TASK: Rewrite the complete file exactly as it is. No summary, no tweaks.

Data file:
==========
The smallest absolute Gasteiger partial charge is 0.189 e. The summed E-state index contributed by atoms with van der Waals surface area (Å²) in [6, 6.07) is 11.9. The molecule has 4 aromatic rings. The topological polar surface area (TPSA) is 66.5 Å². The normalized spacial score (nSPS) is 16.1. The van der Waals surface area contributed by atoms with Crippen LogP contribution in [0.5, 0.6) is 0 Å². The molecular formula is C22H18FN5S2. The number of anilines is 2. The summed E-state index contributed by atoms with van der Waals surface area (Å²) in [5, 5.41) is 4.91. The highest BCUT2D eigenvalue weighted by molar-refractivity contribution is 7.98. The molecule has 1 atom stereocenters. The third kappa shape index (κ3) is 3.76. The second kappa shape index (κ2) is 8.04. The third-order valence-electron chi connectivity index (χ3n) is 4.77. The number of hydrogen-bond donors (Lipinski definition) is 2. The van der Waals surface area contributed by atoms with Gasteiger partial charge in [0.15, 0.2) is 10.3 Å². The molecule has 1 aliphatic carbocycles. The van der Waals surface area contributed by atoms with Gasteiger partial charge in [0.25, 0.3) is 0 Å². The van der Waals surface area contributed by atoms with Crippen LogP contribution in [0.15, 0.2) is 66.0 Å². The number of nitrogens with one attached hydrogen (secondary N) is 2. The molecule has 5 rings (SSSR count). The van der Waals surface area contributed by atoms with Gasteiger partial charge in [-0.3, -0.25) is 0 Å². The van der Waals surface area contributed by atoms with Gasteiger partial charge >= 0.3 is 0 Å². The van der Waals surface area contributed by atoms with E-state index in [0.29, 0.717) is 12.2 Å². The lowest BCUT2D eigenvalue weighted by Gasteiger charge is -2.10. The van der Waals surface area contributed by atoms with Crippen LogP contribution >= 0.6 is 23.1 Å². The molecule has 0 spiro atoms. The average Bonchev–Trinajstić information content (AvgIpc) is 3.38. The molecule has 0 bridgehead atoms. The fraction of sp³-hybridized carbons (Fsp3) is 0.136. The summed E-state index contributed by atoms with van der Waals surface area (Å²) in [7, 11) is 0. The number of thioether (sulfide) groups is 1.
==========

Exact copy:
The smallest absolute Gasteiger partial charge is 0.189 e. The summed E-state index contributed by atoms with van der Waals surface area (Å²) in [6, 6.07) is 11.9. The molecule has 4 aromatic rings. The topological polar surface area (TPSA) is 66.5 Å². The normalized spacial score (nSPS) is 16.1. The van der Waals surface area contributed by atoms with Crippen LogP contribution in [0.5, 0.6) is 0 Å². The molecular formula is C22H18FN5S2. The number of anilines is 2. The summed E-state index contributed by atoms with van der Waals surface area (Å²) in [5, 5.41) is 4.91. The highest BCUT2D eigenvalue weighted by molar-refractivity contribution is 7.98. The molecule has 1 atom stereocenters. The third kappa shape index (κ3) is 3.76. The second kappa shape index (κ2) is 8.04. The third-order valence-electron chi connectivity index (χ3n) is 4.77. The number of hydrogen-bond donors (Lipinski definition) is 2. The van der Waals surface area contributed by atoms with Gasteiger partial charge in [0.15, 0.2) is 10.3 Å². The molecule has 1 aliphatic carbocycles. The van der Waals surface area contributed by atoms with Gasteiger partial charge in [0.25, 0.3) is 0 Å². The van der Waals surface area contributed by atoms with Crippen LogP contribution in [0.15, 0.2) is 66.0 Å². The number of nitrogens with one attached hydrogen (secondary N) is 2. The molecule has 5 rings (SSSR count). The van der Waals surface area contributed by atoms with Gasteiger partial charge in [-0.3, -0.25) is 0 Å². The van der Waals surface area contributed by atoms with Gasteiger partial charge >= 0.3 is 0 Å². The van der Waals surface area contributed by atoms with E-state index in [0.29, 0.717) is 12.2 Å². The lowest BCUT2D eigenvalue weighted by Gasteiger charge is -2.10. The van der Waals surface area contributed by atoms with Crippen LogP contribution >= 0.6 is 23.1 Å². The molecule has 0 spiro atoms. The average Bonchev–Trinajstić information content (AvgIpc) is 3.38. The molecule has 0 bridgehead atoms. The fraction of sp³-hybridized carbons (Fsp3) is 0.136. The summed E-state index contributed by atoms with van der Waals surface area (Å²) in [7, 11) is 0. The number of thioether (sulfide) groups is 1.